In a judgment that can have far-reaching implications upon the habits of web users in general and the internet marketing and SEO industry in particular, U.S. District Court Judge Charles R. Breyer for the Northern District of California ruled that disguising an IP address by using a proxy server to visit web sites where you’ve been banished, violates the Computer Fraud and Abuse Act.
The ruling has big implications as in this case Craigslist had banned the IPs of data harvester 3Taps, but the data harvesting company continued to access Craigslist data via different IP addresses and proxy servers. Previous to blocking 3Taps’ IPs, Craigslist had sent a cease-and-desist letter to PadMapper, which used the scraped data.
Data aggregator companies on auto pilot likes news or listings aggregators can also be hit by the ruling if the sites from which they obtain data block their IPs and send them cease and desist letters.
Also many websites block big IP ranges for their own reasons, but people from those areas use proxy servers to access such websites. The ripple effect of the ruling on such cases, and on spiders and crawlers which people do not want on their websites would be interesting to observe.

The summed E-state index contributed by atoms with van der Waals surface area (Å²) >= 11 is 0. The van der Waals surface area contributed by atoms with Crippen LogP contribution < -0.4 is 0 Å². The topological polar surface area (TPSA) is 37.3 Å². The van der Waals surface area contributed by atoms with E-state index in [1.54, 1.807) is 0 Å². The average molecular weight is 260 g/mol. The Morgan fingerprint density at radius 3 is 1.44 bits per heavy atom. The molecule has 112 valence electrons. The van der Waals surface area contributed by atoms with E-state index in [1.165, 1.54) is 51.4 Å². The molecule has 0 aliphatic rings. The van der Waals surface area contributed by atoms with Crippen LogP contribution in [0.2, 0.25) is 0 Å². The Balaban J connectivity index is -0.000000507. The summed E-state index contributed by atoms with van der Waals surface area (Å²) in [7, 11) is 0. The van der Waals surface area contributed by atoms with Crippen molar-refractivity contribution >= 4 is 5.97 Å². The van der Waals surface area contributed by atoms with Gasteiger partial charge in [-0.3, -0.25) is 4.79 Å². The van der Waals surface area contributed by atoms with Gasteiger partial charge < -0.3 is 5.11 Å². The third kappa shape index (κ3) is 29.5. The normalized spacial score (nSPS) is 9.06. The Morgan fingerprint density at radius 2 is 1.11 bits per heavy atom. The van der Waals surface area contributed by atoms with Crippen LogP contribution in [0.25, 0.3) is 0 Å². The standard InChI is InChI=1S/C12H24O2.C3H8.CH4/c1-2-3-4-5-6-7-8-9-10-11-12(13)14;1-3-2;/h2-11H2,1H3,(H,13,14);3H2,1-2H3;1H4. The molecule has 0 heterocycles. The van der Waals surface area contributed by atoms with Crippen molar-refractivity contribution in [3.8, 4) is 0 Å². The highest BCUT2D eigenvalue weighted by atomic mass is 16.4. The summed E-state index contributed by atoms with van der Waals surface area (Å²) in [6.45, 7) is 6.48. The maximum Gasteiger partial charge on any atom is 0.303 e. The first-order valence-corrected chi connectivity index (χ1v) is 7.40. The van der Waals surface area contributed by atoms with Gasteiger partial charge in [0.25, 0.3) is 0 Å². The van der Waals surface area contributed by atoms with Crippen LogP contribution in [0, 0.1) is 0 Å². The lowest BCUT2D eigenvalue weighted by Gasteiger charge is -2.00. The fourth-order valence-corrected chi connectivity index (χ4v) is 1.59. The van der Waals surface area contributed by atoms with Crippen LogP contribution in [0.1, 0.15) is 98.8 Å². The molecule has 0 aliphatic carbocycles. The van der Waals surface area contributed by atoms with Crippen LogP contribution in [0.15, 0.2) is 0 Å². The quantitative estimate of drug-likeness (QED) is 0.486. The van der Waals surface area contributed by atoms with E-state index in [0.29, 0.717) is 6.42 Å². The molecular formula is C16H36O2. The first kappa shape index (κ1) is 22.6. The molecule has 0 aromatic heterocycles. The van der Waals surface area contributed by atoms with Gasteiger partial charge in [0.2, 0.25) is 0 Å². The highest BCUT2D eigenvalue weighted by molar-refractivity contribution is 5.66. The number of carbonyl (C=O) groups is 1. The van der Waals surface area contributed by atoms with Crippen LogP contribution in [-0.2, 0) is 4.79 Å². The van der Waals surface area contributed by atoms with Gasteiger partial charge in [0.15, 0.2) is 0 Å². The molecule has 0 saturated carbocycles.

In the instant case, Craigslist argued that 3Taps violated the CFAA, which prohibits intentional access of a computer without authorization, and which access results in the capture of information from a protected computer.
Even though Craigslist had initially brought a copyright claim against 3Taps and PadMapper, 3Taps countersued claiming that Craigslist was trying to create a monopoly by blocking competition.
In its judgment, the federal court observed, “The law of trespass on private property provides a useful, if imperfect, analogy …Store owners open their doors to the public, but occasionally find it necessary to ban disruptive individuals from the premises.”
The CFAA had been criticized last year by the 9th U.S. Circuit Court of Appeals and the 9th Circuit had held the government’s overbroad interpretation of the statute could subject millions of Americans to prosecution for harmless web surfing.
But the CFAA is back, it seems, in full force, with the same broad interpretations that were used against Aaron Swartz, who ultimately committed suicide.